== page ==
Because a Rosecastle staff member tested positive on Sept. 1, the rule barred it from accepting visitors until Sept. 15, and by then it was too late. Rita Thomas died on a hospital bed in her daughter’s living room on Sept. 18.
"When everything was taken from her — all normalcy, all routine and communication —the one place she had some power was her power to live,'' Nan Thomas said.
Gardner, who has a background in long-term care and advocacy, told her mother she would support her when she chose to stop eating. But it was a painful place to be.
"I didn’t know how to help. I couldn’t help her,'' she said. “I couldn’t even get on a plane. I mean, they didn’t want us traveling. You know, I ... I just felt so useless.”
Visiting mandates needed
Blazer, of Duke University, said there is a lesson here going forward.
"While the rest of the community, opened up, they never really opened it up for for the elderly,'' he said.
The use of technology, such as tablets and phones, as a substitute are “not ideal because many older people don’t have the skills or the equipment” he said. He argues that, instead of “looking for quick, easy solutions,” regulators should “require homes to develop protocols that allow them to have visitors on a regular basis for people who live in their homes.”
Across the nation, Florida is among 43 states that have ended their ban on visitors in long-term care facilities and now allow some form of in-person contact, according to AARP, but few require homes to offer it, leading to vast variations within a state.
Steve Bahmer, CEO of LeadingAge, which represents 400 continuing care communities in Florida, said that all of their members are now allowing some visitors.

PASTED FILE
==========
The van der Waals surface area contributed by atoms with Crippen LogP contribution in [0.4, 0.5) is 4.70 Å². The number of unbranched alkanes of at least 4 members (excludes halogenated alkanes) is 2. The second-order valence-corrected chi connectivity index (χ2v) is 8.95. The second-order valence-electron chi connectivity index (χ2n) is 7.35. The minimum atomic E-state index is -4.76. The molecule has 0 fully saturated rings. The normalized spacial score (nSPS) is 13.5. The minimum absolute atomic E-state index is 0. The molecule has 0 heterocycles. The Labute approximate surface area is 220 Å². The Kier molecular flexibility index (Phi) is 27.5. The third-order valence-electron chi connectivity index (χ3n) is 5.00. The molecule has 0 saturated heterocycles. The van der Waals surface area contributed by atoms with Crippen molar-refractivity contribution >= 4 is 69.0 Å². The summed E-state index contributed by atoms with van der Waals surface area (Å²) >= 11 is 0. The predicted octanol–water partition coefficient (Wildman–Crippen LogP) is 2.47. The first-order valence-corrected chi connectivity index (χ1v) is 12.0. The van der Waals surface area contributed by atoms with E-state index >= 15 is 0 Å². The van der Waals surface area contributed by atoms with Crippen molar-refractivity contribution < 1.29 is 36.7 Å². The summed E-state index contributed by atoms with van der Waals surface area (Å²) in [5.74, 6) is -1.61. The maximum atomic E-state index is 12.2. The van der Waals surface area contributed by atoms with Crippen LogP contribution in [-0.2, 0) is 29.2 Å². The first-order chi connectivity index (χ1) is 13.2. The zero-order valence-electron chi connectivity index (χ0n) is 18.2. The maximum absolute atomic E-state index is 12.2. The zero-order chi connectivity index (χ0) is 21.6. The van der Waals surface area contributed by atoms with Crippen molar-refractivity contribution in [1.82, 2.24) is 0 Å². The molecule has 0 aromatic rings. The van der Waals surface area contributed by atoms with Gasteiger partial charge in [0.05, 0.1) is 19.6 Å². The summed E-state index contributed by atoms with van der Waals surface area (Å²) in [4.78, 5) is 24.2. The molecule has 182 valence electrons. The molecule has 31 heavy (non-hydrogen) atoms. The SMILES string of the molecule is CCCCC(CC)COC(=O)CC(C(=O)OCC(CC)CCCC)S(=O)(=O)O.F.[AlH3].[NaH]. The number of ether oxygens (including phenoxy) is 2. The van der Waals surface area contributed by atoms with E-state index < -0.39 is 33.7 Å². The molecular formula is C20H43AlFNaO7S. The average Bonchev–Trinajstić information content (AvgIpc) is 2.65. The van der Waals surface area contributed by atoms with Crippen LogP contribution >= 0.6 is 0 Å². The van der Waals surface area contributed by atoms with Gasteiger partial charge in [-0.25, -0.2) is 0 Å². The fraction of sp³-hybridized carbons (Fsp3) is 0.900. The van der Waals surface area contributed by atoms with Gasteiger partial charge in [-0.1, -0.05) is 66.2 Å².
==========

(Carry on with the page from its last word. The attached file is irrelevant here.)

"In spite of our members' constant efforts to use technology to keep residents connected to their families, there’s just no replacing being there in person,'' he said. “We know that’s taken a toll in terms of loneliness and disconnection.”
Gardner and Thomas say they are grateful for the love and support of the Rosecastle staff, but are frustrated at what they consider a flawed and inconsistent policy.
They describe how, after their mother died, they went to her apartment at Rosecastle four separate times to clean out her room, and only once were they asked to wear PPE. They wonder if a fear of lawsuits contributed to the lengthy ban on visitors.
"You can’t sue anybody after that point,'' Gardner said. “She was dead. They are protecting themselves.”
Chantel Aube, president of Rosecastle Management, which owns four facilities in Florida, didn’t address the liability issue but said the organization has “mirrored our policy and procedure based on the governor’s order.”
"It’s the inconsistency that has been frustrating,'' Thomas said. “A delivery person can walk in my mother’s hallway, but I can’t. It’s the same virus everywhere but people are treated differently. It makes no sense.”